Tuesday, October 18, 2011

Catch and Release! Or not!

Catch and release; a fishing term meaning you hook a fish - with as little collateral damage as possible - and then after admiring your catch you return the little fellow back to his community.  No harm done, the fish supply remains plentiful for all fishermen – yet the urge to catch has been satisfied.

This is the approach I am now taking to my special finds.  The thrill of “stuff” is in the catch; scouring the shelves of thrift stores or rummaging in someone’s garage and uncovering that perfect “thing” - whatever it might be - is the whole of the game.  What is done with the “things” afterward is of minor importance.  So in keeping with the Catch and Release program, I am making it a point to return some of my finds to the community of treasure-seekers. Thus, keeping the supply of  treasures plentiful.  

However, tho', there are times when I find a treasure so grand that it must be displayed.   And that’s fine; not every “thing” needs to be released – just as not every fish must be released.  Some need to be mounted and displayed - whatever they are!



  1. Hi Sandy,

    That's a neat way of describing that idea. It really holds true.

    I'm now reminded of my recent posting in which I share a quote by someone who said that some treasures are destined to be gift-wrapped. We catch and release those treasures.

    There's a joy in catching... there's a delight in releasing.... thanks for the reminder!

  2. As we are moving the end of this month, there is again another 'releasing' of things we've had a long time, enjoyed, and won't have room for in the next apartment. Our kids are going to benefit from this release program!

  3. I remember well that post of yours Brenda - I loved that idea of gifts being destined for giving. I've often thought of that since then. And you're right "releasing" is a variation of that theme.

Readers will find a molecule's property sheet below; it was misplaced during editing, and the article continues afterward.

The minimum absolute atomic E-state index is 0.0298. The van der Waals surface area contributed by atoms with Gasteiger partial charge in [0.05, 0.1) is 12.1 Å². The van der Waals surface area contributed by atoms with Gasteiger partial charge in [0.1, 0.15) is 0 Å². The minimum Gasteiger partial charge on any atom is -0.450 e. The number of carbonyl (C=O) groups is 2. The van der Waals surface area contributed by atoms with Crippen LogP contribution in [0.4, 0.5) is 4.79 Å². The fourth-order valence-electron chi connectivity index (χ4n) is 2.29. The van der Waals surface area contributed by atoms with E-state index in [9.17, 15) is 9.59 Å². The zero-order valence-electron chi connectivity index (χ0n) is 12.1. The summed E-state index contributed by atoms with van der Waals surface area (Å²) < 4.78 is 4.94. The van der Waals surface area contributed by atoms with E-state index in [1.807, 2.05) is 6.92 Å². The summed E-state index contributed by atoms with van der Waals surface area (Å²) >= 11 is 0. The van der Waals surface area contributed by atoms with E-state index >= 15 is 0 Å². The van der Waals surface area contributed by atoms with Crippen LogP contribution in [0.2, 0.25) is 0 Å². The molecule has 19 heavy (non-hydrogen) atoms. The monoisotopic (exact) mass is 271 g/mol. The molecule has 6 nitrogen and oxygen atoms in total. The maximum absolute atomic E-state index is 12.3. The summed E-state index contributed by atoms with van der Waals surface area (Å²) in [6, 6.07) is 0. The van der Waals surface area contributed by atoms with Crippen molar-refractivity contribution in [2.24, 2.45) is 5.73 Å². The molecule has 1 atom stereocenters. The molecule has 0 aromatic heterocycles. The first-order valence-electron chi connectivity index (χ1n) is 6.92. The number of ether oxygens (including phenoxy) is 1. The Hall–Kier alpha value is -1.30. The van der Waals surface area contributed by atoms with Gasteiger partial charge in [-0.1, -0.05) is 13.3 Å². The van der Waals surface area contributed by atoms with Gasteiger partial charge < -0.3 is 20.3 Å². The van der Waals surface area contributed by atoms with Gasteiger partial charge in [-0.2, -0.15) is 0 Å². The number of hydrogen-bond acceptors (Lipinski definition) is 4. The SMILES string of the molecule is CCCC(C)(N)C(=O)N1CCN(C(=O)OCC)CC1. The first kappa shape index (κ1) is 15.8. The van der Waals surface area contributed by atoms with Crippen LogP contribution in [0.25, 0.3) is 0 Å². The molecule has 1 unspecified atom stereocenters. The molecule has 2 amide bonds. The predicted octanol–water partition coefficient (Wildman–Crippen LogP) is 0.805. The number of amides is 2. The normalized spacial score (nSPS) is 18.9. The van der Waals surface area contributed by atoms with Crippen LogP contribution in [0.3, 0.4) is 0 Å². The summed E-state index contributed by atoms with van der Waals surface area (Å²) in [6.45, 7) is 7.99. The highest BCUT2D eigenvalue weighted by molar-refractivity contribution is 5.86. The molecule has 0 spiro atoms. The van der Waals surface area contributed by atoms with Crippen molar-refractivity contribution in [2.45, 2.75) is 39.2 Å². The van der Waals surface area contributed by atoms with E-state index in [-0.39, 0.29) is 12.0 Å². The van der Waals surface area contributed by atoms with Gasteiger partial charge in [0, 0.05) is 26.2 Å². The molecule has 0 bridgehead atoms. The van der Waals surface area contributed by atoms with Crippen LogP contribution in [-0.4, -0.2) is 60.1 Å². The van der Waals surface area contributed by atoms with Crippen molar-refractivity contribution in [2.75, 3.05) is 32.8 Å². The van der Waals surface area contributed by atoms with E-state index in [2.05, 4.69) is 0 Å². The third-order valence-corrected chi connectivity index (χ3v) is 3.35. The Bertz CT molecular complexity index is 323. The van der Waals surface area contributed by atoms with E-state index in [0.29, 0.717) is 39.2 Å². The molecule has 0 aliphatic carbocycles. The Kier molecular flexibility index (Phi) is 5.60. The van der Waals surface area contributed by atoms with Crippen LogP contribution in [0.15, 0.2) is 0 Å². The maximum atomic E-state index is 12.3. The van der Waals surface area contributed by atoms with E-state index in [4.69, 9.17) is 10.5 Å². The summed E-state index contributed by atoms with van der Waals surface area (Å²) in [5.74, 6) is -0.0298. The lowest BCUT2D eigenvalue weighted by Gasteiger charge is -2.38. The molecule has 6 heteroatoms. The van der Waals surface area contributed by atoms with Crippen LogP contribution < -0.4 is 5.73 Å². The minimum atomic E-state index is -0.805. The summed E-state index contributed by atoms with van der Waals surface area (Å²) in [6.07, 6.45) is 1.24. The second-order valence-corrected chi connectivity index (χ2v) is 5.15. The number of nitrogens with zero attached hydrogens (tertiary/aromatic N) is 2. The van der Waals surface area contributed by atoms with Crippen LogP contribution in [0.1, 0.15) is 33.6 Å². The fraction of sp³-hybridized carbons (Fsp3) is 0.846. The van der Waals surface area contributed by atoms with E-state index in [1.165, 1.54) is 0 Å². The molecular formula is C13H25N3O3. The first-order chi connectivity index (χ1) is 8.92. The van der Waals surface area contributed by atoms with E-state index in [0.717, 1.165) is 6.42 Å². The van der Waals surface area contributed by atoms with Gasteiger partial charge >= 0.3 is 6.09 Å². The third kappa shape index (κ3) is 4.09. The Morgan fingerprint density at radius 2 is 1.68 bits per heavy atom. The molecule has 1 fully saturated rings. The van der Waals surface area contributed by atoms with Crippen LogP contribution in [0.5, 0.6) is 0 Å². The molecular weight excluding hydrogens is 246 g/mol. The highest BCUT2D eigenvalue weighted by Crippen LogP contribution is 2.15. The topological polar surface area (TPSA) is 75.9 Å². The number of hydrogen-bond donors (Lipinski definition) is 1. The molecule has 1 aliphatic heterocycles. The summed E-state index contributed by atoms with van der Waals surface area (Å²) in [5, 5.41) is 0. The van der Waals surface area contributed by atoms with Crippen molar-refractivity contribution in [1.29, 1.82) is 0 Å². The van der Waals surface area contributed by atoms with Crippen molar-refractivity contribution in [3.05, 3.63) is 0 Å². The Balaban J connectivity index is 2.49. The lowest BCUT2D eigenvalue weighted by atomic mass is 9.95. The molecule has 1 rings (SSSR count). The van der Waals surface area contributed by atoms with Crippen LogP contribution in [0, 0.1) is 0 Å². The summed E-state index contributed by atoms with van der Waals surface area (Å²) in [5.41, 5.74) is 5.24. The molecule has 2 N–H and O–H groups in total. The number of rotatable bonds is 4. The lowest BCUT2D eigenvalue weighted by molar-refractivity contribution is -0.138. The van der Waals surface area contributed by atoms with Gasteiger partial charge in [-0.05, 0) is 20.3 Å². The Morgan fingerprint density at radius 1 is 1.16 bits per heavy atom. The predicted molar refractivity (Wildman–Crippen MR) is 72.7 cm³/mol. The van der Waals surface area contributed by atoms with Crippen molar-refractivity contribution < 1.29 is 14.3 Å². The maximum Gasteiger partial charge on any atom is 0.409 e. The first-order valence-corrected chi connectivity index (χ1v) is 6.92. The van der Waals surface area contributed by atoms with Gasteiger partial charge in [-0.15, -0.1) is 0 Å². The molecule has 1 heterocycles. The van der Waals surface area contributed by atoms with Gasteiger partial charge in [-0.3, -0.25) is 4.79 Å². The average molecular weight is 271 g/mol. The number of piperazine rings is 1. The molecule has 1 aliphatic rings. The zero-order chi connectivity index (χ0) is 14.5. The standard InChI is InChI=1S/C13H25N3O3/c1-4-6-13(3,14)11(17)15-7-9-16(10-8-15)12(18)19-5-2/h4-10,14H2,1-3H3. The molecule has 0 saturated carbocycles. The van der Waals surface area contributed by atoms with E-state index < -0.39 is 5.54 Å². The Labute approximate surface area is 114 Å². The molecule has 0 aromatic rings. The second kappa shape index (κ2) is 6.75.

Karin, I'm always trying to release some of my treasures to my kids but not sure they have the same appreciation as I do for some of my "catches". (-:

    Good luck with your move and your "down-sizing". We did a major housing change a few years ago and know how both exciting and challenging all the decision making can be.

  4. Hi Sandy! That's the perfect saying for it. I do a lot of catch and release of books. Came to the conclusion that I do not need to own every book I've ever read. The floorboards are appreciating it also! Try to release my antiques to the kids, unfortunately they do not appreciate my old things. Maybe someday I'll have a big auction and just give them the money.

  5. PS: Hello again Sandy, Could you please e-mail me? I have a large box filled with blankets and socks ready to send for your son's mission. Need to know if you would prefer I send it to directly to him and if so what is the address? Sorry, I lost your e-mail address!

  6. I've been keeping fewer and fewer books, too, Jane. And I'm trying to buy fewer new books - they have become so expensive and our thrift store prices are wonderful: 35 cents for paperbacks and 50 cents for hardcovers.

    I also like the idea of the little free libraries that are cropping up here and there. Our Panera Bread has a table of books to borrow from or donate to. I think that's a great idea.

  7. Wow!! Thanks Jane!! That's wonderful! Your gifts will be greatly appreciated now that the nights are getting colder!

    I will be in touch with a mailing address.